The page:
The tsunami of 26 December 2004
The cause of the tsunami in Sumatra on 26 December 2004 which affected the entire Indian Ocean was a very violent earthquake of magnitude 9.3 on the Richter scale. It was the biggest earthquake ever recorded after the one in Chile on 22 May 1960, with a magnitude of 9.5. It originated at 00:58:53 GMT (7:58:53 AM local time), on a fault in a subduction area between the Indo-Australian plate and the Burma plate (which forms part of the larger Eurasian plate (see fig. 1), with the hypocenter at a depth of about 30 km, 160 km east of Sumatra. The coordinates of the epicentre are: latitude 3° 19' N and longitude 96° E (see green star indicating 2004 in fig. 1). As you can imagine, this a high-risk seismic area.
The size of a seaquake depends above all on the extent of the fault on which it occurs and the vertical shift of the sea bed. The fault in question is about 1200 km long (almost as long as Italy), and the shift of the fault varies on average between 5 and 10 metres.
The tsunami took different amounts of time to reach different countries. As we have already said, the speed increases in relation to the depth of the sea, so in deeper waters the wave travelled more quickly. The Tsunami Research Team at Bologna University has calculated how quickly the tsunami propagated (see fig. 2). Areas near the coast are coloured in blue (minimum speed) and areas of open sea are coloured in red (maximum speed) – obviously these latter correspond to the deepest areas of the Indian Ocean.
We know that after 15-20 minutes the tsunami had already hit the northern part of the island of Sumatra, after one hour and a half it hit Thailand and after about two hours it had reached the coasts of India and Sri Lanka, causing a total of around 290,000 deaths (see fig. 3). As with all large-scale disasters, the final number of victims will never be known.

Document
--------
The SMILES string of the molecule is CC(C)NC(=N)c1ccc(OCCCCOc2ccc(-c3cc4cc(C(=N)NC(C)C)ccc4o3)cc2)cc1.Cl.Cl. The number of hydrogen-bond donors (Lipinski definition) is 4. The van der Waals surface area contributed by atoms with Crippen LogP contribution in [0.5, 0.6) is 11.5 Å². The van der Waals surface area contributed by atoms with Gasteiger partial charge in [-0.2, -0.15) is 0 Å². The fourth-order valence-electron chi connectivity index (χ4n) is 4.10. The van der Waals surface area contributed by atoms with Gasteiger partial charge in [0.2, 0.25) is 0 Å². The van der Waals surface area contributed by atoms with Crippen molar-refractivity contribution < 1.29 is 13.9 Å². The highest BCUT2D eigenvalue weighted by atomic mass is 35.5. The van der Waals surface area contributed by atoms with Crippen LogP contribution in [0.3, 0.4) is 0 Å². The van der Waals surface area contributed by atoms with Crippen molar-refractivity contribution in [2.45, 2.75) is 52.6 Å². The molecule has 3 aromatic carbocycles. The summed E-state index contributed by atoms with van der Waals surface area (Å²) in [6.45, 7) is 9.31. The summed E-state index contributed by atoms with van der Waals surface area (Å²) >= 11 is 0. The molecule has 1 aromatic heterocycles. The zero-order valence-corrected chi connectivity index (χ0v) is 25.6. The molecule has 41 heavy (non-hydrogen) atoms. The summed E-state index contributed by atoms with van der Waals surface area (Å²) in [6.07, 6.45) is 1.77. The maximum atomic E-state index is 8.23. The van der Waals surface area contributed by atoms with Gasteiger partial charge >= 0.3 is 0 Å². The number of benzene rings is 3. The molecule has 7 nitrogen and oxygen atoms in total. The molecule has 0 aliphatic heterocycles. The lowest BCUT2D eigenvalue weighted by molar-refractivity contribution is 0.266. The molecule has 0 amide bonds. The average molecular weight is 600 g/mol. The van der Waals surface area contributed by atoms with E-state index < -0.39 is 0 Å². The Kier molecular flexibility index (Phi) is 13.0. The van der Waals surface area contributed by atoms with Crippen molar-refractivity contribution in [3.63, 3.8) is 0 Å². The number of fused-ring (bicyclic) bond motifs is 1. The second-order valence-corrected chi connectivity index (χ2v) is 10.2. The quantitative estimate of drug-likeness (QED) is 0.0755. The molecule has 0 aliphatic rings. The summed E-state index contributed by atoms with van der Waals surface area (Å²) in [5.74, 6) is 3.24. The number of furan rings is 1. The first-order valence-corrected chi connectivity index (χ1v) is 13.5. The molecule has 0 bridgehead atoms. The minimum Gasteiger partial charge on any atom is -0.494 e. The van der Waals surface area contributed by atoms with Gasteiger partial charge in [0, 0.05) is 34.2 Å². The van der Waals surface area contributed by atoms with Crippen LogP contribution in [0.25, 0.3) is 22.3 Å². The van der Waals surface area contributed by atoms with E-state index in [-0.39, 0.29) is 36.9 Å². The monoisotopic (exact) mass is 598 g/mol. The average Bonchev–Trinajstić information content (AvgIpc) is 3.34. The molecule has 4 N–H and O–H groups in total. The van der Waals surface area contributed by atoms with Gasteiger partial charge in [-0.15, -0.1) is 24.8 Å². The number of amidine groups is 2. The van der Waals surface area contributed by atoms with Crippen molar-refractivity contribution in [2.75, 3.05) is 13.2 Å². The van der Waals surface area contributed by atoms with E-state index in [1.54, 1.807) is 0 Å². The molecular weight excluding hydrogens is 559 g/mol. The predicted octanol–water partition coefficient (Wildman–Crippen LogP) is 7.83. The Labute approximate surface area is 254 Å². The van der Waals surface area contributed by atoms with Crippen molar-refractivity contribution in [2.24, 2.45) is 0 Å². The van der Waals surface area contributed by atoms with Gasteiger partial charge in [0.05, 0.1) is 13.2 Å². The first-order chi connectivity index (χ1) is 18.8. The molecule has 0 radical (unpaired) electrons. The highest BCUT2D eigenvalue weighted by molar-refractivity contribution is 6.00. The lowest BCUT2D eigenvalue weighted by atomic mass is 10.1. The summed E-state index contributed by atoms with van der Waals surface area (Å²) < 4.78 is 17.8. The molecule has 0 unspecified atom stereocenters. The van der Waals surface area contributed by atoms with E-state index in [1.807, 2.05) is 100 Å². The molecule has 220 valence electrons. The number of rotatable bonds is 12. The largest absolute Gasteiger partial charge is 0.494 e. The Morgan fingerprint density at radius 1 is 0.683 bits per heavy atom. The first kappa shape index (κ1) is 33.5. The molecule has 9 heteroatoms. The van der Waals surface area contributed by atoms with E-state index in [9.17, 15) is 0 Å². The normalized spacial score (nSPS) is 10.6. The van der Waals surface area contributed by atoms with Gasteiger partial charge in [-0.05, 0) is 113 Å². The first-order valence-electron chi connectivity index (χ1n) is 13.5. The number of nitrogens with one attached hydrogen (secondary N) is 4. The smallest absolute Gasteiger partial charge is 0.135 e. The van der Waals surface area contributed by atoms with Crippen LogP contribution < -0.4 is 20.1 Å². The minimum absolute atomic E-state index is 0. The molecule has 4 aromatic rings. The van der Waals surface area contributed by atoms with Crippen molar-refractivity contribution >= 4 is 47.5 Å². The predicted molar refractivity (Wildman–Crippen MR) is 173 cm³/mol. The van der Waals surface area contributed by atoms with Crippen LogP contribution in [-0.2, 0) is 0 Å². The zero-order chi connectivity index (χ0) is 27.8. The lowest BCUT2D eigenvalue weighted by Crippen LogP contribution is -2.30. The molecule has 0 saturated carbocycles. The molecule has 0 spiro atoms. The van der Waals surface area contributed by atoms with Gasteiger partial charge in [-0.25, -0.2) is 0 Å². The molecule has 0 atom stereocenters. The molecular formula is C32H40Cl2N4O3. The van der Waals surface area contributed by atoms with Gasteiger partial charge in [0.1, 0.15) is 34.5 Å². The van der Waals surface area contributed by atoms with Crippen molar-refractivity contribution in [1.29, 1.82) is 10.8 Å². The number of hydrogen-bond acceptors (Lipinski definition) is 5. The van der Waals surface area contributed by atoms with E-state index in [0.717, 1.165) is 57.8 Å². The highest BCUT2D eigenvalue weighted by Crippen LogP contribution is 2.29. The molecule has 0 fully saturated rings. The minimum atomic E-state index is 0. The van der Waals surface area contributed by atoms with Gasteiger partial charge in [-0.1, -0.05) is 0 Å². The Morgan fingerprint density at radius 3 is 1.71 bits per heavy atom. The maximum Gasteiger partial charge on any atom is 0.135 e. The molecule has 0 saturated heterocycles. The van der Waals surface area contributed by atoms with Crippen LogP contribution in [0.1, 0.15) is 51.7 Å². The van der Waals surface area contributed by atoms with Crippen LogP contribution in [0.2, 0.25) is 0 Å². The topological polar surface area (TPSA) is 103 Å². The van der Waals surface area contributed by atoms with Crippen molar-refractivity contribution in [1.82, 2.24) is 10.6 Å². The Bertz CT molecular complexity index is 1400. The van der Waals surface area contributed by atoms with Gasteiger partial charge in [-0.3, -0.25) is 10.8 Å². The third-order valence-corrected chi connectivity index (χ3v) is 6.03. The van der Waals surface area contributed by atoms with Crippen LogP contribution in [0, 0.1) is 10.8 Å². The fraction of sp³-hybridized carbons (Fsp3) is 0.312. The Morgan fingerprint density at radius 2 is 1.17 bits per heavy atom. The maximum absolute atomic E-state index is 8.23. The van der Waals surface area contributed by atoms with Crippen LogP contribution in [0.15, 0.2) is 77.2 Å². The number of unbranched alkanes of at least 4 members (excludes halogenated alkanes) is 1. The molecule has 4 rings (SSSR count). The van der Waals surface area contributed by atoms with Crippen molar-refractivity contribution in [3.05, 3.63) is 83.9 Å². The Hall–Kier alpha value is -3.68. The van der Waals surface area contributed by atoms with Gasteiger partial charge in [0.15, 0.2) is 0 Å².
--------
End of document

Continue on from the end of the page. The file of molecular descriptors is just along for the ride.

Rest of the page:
Satellite photos taken before and a few days after the disaster show the destructive effects of the tsunami. In Fig. 4 the towns of Banda Aceh in Sumatra and Kao Lak in Thailand are highlighted; destruction up to several kilometres inland is clearly visible.
The Tsunami Research Team at Bologna University has developed computer programmes which can simulate tsuanmis produced by earthquakes. As input data, these programmes use the bathymetry of the basin and parameters describing the mechanism of the earthquake. The computer simulations can also be used backwards – we can obtain information on the fault which caused the tsunami by starting from knowledge of its effects. In the case of the Sumatra earthquake, for several days after the event seismologists were unable to ascertain the precise length of the fault. The first calculations seemed to indicate that it could be a fault extending northwards from Sumatra to the Andaman islands, almost 1200 km long (Fig. 5a), or a fault only a few hundred kilometres long, north-west of Sumatra (Fig. 5b). The two faults are very different from each other, as are the tsunamis arising from them. By using the tsunami simulation programmes we realise that the second fault produces a tsunami that is quite different from the one which actually occurred, while the longer fault gives rise to a tsunami more like the one that occurred. We can therefore conclude that the hypothesis of a less widespread fault must be rejected. This conclusion was reached only a few hours after the tsunami, in advance of the seismologists' results.
In fact, bulletins regarding a possible tsunami had been issued by the PTWC (Pacific Tsunami Warning Center); as soon as they noted the earthquake they issued two bulletins, 45 minutes apart. The first one, 15 minutes after the earthquake, gave a magnitude less than it really was and did not mention the possibility of a tsunami in the Indian Ocean, even though in the meantime the tsunami had already hit the north of Sumatra and the Nicobar islands. (see Fig. 6a).
One hour after the earthquake a second bulletin was issued, revising the magnitude of the earthquake and confirming that there was no risk of a tsunami except in the area close to the epicentre (Fig. 6b).
What went wrong?